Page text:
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Feb 24, 2010 03:17 AM

Eating well, while being poor.

I'm poor, I have a minimum wage job and I'm on SSI and food stamps. Thanks to the largess of the state and generosity of my family it's genteel poverty. I look around me at this board and I've beginning to realize the people here don't eat like I do. I usually make a one-pot meal. Usually I'm on about 40 dollars a week for my food budget. I love food it's a constant pleasure to see all the different combination of flavor and texture out there. I try and buy locally but meat raised the organic way is so expensive. Luckily produce is another story. Also most places around here take food stamps, including the very awesome Asian supermarket and th Co-op and the farmer's markets. There are also 'discount' produce cart at the local supermarket where perfectly good fruits and veggies that are maybe a little bruised or a tab older then they'd like are marked down ridiculously . And when I have extra cash there are two shops Marshalls and Ocean State Job lots that sell gourmet items cheaply (I once saw White truffle oil marked down to 5.99 at Marshalls). Also I plan my menus around what is cheap the cheapest veggies are usually: Kale, hard squash and yams sometimes cilantro and avocados are cheap too. The cheapest meat is chicken thighs, seafood it's usually bay scallops. And all bagged and canned beans and tomatoes cheap too. So that's how I try to eat well while being poor.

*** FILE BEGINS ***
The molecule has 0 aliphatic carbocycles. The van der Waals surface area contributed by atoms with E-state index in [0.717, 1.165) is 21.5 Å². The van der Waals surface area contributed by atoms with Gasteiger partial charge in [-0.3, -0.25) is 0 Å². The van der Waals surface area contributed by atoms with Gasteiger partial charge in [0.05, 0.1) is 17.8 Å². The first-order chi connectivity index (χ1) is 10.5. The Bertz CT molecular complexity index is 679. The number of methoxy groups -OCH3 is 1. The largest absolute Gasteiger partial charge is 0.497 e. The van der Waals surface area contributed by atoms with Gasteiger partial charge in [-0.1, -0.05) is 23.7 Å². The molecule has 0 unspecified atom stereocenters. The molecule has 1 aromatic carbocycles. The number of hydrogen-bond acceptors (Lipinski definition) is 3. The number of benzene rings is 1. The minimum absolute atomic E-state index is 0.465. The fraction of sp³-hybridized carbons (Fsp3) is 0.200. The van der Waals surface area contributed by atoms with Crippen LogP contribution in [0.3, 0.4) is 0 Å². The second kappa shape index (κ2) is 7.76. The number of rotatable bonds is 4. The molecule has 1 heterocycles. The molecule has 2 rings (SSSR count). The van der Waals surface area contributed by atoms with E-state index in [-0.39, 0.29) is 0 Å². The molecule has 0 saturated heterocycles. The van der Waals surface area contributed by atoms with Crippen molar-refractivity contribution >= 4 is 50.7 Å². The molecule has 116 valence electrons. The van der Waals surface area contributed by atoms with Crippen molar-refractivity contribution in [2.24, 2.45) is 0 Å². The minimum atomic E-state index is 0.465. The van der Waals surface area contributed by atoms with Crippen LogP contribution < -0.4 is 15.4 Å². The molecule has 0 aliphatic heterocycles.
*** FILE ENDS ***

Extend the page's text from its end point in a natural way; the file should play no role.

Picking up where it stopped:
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  1. It always surprises me how healthy foods are so much more expensive than junk. Junk takes way more resources to produce and should be a lot more expensive than fresh produce, but sadly it's not.